Maximizing Solar Power Production Through “Peak Clipping”

Maximizing Solar Power Production Through “Peak Clipping”

What is “peak clipping”?

The inverters control the total kilowatts that a system produces regardless of the total power production of the solar panels. When the combined (DC) wattage exceeds the rating of the inverter, it creates “peak clipping”.

For example, you might have two 320 watt solar panels connected to a 500 watt inverter. During peak sunlight hours, you are overproducing by 140 watts. The maximum “peak” production that the inverters let through to your electrical panel is “clipped” by the inverter rating.  However, the extra production gained on either side of the “peak” is greater than what is lost by the “clip”.

Why would I want to “over-produce” solar power?

It comes down to the cost of solar panels. In the last few years, we have seen solar panel prices drop by more than half. This price drop has made peak clipping an advantageous strategy. It now makes more sense to install additional solar panels, rather than add other older and more expensive solar efficiency technologies (like sun-tracking and tilt variation).

The solar power inverters limit the size of the array, so putting more solar panels on is better for production. As higher wattage inverters and solar panels are used, fewer of them are needed to generate the same amount of power. That brings the overall price of a solar installation down.

The Benefits of Solar Power Over-Production

  • Since solar panels reach “optimal conditions” less than 5% of the time, your overproduction is giving you more power the other 95% of operation time.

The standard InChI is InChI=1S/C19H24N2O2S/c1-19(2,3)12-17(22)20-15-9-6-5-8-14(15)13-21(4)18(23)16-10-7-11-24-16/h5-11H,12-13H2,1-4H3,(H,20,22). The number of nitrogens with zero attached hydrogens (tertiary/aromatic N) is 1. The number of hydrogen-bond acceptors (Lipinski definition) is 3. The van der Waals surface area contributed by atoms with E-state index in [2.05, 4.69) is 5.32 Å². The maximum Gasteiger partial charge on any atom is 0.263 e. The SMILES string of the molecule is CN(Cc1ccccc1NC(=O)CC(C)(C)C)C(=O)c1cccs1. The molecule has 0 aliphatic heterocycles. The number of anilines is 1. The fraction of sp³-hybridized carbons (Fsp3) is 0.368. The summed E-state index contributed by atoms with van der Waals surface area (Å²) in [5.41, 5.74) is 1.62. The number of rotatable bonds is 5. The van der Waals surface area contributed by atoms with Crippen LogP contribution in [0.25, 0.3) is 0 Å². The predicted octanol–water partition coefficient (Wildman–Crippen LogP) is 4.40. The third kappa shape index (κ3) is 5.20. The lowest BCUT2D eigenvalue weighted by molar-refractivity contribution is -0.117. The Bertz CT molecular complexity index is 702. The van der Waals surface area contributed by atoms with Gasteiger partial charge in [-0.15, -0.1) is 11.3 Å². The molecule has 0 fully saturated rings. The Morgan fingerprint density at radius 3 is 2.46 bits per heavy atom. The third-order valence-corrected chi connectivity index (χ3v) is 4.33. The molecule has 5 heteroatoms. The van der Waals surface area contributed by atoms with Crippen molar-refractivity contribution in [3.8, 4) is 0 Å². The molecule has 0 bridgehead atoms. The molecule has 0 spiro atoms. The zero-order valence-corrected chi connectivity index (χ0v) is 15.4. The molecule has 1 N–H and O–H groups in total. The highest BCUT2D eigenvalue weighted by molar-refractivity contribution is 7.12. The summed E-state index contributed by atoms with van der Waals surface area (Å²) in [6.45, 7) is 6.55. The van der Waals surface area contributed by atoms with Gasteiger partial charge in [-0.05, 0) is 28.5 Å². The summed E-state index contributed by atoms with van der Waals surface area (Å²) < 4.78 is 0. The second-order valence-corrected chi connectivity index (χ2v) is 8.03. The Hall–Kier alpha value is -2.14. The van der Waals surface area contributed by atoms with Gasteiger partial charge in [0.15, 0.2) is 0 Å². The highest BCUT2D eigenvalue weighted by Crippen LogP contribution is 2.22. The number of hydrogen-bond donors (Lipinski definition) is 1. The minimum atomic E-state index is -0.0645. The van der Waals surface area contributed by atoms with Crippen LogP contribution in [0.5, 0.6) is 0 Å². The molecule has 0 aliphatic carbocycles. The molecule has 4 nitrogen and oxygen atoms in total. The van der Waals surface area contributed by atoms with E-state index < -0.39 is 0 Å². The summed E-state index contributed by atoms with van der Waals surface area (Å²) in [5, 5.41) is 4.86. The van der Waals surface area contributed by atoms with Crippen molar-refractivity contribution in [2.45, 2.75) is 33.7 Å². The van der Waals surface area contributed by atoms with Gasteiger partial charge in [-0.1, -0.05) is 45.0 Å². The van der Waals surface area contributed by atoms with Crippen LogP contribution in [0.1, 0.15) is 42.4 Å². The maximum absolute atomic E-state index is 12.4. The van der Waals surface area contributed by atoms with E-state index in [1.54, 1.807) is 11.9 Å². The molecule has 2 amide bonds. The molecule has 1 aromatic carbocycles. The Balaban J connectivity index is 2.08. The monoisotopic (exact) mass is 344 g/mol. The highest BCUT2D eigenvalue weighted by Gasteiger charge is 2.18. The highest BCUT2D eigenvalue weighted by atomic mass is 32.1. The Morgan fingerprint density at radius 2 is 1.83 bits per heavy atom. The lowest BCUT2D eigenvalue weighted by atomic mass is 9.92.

• As solar efficiency declines over the years, you are capturing more power, even as your annual peak power production drops.
  • As the cost of panels per kW continues to drop, it makes over-production a viable option.
  • The inverters clip the array at it’s maximum “rated” size, so the addition of more panels does not effect rated output.

Below is an example of a solar installation that was over-built to maximize solar power production, at the cost of the little “peak” clipped off at the top. The system was purposefully sized to provide more power during the ramp up, ramp down, and non optimal times by using larger wattage and more panels to overproduce.

Click here for the Allamakee-Clayton Electric Cooperative Live Feed Example of Power Clipping

Note that clipping will only be visible during optimal peak daylight hours and you might have to search the daily production history during summer hours to see peak clipping

By |2018-05-26T20:05:34+00:00July 25th, 2017|Categories: Frequently Asked Questions|Comments Off on Maximizing Solar Power Production Through “Peak Clipping”